Disclosure of human immunodeficiency virus (HIV) infection status improves treatment adherence and HIV prevention. Social networks influence such disclosure by people living with HIV/AIDS (PLWH). This study aimed to investigate the disclosure status of Korean PLWH and determine the social network characteristics associated with disclosure. A cross-sectional study design was used, and 148 Korean PLWH answered self-report questionnaires that included items on the characteristics of social networks and disclosure. Logistic regression and decision tree analysis were performed. In total, 81 participants (54.7%) reported disclosing HIV status to the most important supporter. Five factors were found to influence disclosure: age, self-help group participation, living arrangement, social network relationship, and tie strength; three groups had higher percentages of nondisclosure. The findings suggest that healthcare practitioners should provide adequate counseling by considering the characteristics of social networks and disclosure status of PLWH. Researchers should identify high-risk populations using decision tree analysis.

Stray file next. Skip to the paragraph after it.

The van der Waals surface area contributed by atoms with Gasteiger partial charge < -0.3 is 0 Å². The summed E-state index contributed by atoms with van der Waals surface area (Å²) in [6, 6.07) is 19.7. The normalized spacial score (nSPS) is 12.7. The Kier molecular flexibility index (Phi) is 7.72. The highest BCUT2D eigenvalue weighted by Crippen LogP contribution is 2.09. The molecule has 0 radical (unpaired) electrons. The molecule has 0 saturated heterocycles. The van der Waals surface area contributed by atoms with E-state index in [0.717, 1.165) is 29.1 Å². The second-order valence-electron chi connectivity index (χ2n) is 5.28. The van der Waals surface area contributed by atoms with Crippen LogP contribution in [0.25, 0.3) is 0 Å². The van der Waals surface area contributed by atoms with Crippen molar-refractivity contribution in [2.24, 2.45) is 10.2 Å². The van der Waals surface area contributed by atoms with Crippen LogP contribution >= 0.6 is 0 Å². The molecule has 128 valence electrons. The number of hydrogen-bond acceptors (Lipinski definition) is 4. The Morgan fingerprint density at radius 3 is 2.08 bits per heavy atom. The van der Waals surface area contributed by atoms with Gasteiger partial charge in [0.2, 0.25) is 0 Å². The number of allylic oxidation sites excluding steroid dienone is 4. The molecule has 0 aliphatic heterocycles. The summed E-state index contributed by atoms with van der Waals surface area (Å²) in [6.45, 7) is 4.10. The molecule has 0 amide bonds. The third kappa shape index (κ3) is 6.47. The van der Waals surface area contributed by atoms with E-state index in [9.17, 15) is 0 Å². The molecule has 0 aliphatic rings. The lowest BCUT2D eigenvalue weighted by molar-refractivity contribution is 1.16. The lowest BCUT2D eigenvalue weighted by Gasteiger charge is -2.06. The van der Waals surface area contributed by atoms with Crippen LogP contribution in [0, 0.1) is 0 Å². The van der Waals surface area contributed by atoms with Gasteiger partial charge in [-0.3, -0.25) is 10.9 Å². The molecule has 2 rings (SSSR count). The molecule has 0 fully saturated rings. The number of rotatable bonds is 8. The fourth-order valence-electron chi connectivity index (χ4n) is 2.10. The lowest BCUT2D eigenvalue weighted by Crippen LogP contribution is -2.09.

|Number of pages||9|
|Journal||AIDS Care - Psychological and Socio-Medical Aspects of AIDS/HIV|
|Publication status||Published - 2022|
Bibliographical noteFunding Information:
This work was supported by the National Research Foundation of Korea [grant numbers NRF-2015R1D1A1A01057423, 2020R1A2C101081712] and a research program from the Yonsei University College of Nursing [grant number 6-2017-0125]. We thank all the PLWH who participated in our study and the nurses and physicians who cooperated with the research. This study was performed in line with the principles of the Declaration of Helsinki. The authors express our gratitude to Dr. Chang Gi Park, who gave professional advice on research methodology. The previous study from which data were used had obtained approval from the institutional review board of the institution to which the researcher belonged (IRB No: 2015-0040), and additional approval was obtained for the secondary analysis (IRB No: Y-2017-0088). Informed consent was obtained from all participants included in the study.
© 2021 The Author(s). Published by Informa UK Limited, trading as Taylor & Francis Group.
All Science Journal Classification (ASJC) codes
- Health(social science)
- Social Psychology
- Public Health, Environmental and Occupational Health